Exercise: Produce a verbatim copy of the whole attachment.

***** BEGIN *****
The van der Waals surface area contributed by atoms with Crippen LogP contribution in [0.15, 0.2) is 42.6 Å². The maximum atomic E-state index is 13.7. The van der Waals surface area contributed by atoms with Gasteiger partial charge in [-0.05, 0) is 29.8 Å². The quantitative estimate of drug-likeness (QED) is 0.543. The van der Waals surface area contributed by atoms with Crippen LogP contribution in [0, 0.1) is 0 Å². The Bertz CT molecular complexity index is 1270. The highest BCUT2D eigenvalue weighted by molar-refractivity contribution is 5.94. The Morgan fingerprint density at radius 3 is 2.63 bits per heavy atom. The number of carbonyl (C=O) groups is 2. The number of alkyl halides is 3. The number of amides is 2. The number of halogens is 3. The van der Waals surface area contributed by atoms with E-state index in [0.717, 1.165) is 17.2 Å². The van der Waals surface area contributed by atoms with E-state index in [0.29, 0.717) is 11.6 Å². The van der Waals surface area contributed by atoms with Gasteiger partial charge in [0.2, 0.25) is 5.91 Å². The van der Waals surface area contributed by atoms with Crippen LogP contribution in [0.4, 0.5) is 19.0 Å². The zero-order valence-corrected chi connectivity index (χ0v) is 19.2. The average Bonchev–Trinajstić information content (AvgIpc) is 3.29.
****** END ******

The van der Waals surface area contributed by atoms with Crippen LogP contribution in [0.15, 0.2) is 42.6 Å². The maximum atomic E-state index is 13.7. The van der Waals surface area contributed by atoms with Gasteiger partial charge in [-0.05, 0) is 29.8 Å². The quantitative estimate of drug-likeness (QED) is 0.543. The van der Waals surface area contributed by atoms with Crippen LogP contribution in [0, 0.1) is 0 Å². The Bertz CT molecular complexity index is 1270. The highest BCUT2D eigenvalue weighted by molar-refractivity contribution is 5.94. The Morgan fingerprint density at radius 3 is 2.63 bits per heavy atom. The number of carbonyl (C=O) groups is 2. The number of alkyl halides is 3. The number of amides is 2. The number of halogens is 3. The van der Waals surface area contributed by atoms with E-state index in [0.717, 1.165) is 17.2 Å². The van der Waals surface area contributed by atoms with E-state index in [0.29, 0.717) is 11.6 Å². The van der Waals surface area contributed by atoms with Gasteiger partial charge in [0.2, 0.25) is 5.91 Å². The van der Waals surface area contributed by atoms with Crippen LogP contribution in [0.4, 0.5) is 19.0 Å². The zero-order valence-corrected chi connectivity index (χ0v) is 19.2. The average Bonchev–Trinajstić information content (AvgIpc) is 3.29.